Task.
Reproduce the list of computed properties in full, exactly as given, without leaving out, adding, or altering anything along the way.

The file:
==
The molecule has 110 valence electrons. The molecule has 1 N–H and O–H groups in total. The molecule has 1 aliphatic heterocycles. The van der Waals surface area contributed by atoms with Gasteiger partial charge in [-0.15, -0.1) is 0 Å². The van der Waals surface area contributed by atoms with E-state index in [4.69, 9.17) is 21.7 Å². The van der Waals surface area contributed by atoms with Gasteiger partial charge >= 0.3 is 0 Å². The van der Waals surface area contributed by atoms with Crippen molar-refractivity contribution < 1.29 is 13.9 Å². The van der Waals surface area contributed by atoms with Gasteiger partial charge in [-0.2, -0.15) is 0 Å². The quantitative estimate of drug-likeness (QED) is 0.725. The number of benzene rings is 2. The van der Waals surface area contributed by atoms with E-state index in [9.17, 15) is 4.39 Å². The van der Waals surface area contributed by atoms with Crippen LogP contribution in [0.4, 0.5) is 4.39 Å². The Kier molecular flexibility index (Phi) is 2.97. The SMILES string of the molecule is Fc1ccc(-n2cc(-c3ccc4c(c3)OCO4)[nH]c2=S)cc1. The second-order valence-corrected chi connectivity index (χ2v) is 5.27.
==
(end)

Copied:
The molecule has 110 valence electrons. The molecule has 1 N–H and O–H groups in total. The molecule has 1 aliphatic heterocycles. The van der Waals surface area contributed by atoms with Gasteiger partial charge in [-0.15, -0.1) is 0 Å². The van der Waals surface area contributed by atoms with E-state index in [4.69, 9.17) is 21.7 Å². The van der Waals surface area contributed by atoms with Gasteiger partial charge >= 0.3 is 0 Å². The van der Waals surface area contributed by atoms with Crippen molar-refractivity contribution < 1.29 is 13.9 Å². The van der Waals surface area contributed by atoms with Gasteiger partial charge in [-0.2, -0.15) is 0 Å². The quantitative estimate of drug-likeness (QED) is 0.725. The number of benzene rings is 2. The van der Waals surface area contributed by atoms with E-state index in [9.17, 15) is 4.39 Å². The van der Waals surface area contributed by atoms with Crippen LogP contribution in [0.4, 0.5) is 4.39 Å². The Kier molecular flexibility index (Phi) is 2.97. The SMILES string of the molecule is Fc1ccc(-n2cc(-c3ccc4c(c3)OCO4)[nH]c2=S)cc1. The second-order valence-corrected chi connectivity index (χ2v) is 5.27.